|Publication number||US4756766 A|
|Application number||US 07/046,762|
|Publication date||Jul 12, 1988|
|Filing date||May 7, 1987|
|Priority date||May 7, 1987|
|Also published as||CA1256757A, CA1256757A1, EP0290132A1|
|Publication number||046762, 07046762, US 4756766 A, US 4756766A, US-A-4756766, US4756766 A, US4756766A|
|Inventors||John H. Thrower|
|Original Assignee||Hertron International, Inc.|
|Export Citation||BiBTeX, EndNote, RefMan|
|Patent Citations (4), Referenced by (7), Classifications (21), Legal Events (4)|
|External Links: USPTO, USPTO Assignment, Espacenet|
This invention relates generally to processes for treating calcareous substances such as marble and the like and more specifically concerns the use of a plurality of intimate mixtures and solutions to clean, smooth, condition, and enhance the appearance of such substances.
Various types of materials have been used in the past to clean and maintain calcareous substances, particularly marble; however, this technology has remained at a virtual standstill for the last century.
Polished marble surfaces and particularly marble floors, soon after installation, become defaced, scratched, and otherwise marred by heavy traffic. In an attempt to protect floor surfaces, engineers have turned to waxes, polymers, and synthetic finishes, thus coating the marble with a durable film. Unfortunately, the harsh alkalinity of these coatings and the added alkalinity of strippers that are necessary to remove them cause efflorescence, which further deteriorates the marble.
It is a primary object of the present invention to provide compositions and a method of application thereof that is capable of bringing out the intrinsic beauty of marble and similar substances and maintaining that appearance for a much longer period of time than is possible using conventional methods.
The process is accomplished by utilizing an appropriate mixture and solution to grind the surface, the amount of such grinding being determined by a number of factors such as condition and color of the marble, depth of scratches, traffic wear, and levelness of the surface. After removing some calcium carbonate, the freshly ground surface is then chemically treated, ultimately transforming a portion of the remaining calcium carbonate into a fluoride derivative. This phase of the process is believed to significantly increase durability, resistance to chipping and scratching, and protection from staining. The end result is a marked reduction in maintenance cost.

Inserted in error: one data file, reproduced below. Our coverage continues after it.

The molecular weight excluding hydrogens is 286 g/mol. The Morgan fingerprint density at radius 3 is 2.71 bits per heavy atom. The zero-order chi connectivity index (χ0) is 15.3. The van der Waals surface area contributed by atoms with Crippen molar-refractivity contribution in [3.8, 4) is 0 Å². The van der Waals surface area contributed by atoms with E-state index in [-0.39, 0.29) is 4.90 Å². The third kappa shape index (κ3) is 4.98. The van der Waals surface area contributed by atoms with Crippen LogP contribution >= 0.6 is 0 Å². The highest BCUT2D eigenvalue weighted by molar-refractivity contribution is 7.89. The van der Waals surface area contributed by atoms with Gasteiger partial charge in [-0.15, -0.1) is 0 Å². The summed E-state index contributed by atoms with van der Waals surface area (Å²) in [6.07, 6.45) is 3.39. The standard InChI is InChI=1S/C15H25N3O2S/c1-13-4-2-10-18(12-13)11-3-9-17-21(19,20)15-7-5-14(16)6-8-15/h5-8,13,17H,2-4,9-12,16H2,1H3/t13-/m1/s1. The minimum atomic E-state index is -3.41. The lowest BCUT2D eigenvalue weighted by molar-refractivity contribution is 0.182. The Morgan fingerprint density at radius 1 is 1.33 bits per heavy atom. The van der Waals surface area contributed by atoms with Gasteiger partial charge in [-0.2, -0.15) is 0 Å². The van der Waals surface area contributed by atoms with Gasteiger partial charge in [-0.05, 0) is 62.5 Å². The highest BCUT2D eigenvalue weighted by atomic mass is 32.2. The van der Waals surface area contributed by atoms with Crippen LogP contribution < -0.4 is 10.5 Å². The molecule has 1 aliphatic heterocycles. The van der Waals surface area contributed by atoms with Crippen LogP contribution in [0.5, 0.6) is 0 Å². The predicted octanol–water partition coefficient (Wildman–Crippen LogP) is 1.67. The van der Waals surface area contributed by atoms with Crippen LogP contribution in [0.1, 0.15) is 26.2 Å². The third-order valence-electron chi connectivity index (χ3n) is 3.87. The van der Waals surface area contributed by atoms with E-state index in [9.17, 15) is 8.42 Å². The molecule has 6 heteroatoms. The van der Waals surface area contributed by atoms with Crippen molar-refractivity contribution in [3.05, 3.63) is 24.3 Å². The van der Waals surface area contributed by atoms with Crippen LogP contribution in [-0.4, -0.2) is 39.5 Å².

Finally, a brilliant glass-like finish is returned to the marble which in most cases is actually deeper than the original quarry-applied finish. The process results in a marble surface which lasts much longer than any surface containing a polymer or synthetic coating and will never require stripping.
The method in particular comprises the steps of forming intimate mixtures, the first of zinc sulfate, an abrasive, and a thickener, and the second of fluosilicates of the group consisting of alkaline earth metals and zinc, both of the mixtures and solutions containing water, applying and removing the first mixture from the surface with flushing and buffing means; and thereafter applying and removing the second mixture by first removing a part as excess and treating the balance with buffing means.
Finally, the invention also includes the mixtures and solutions produced for use in the above-described method.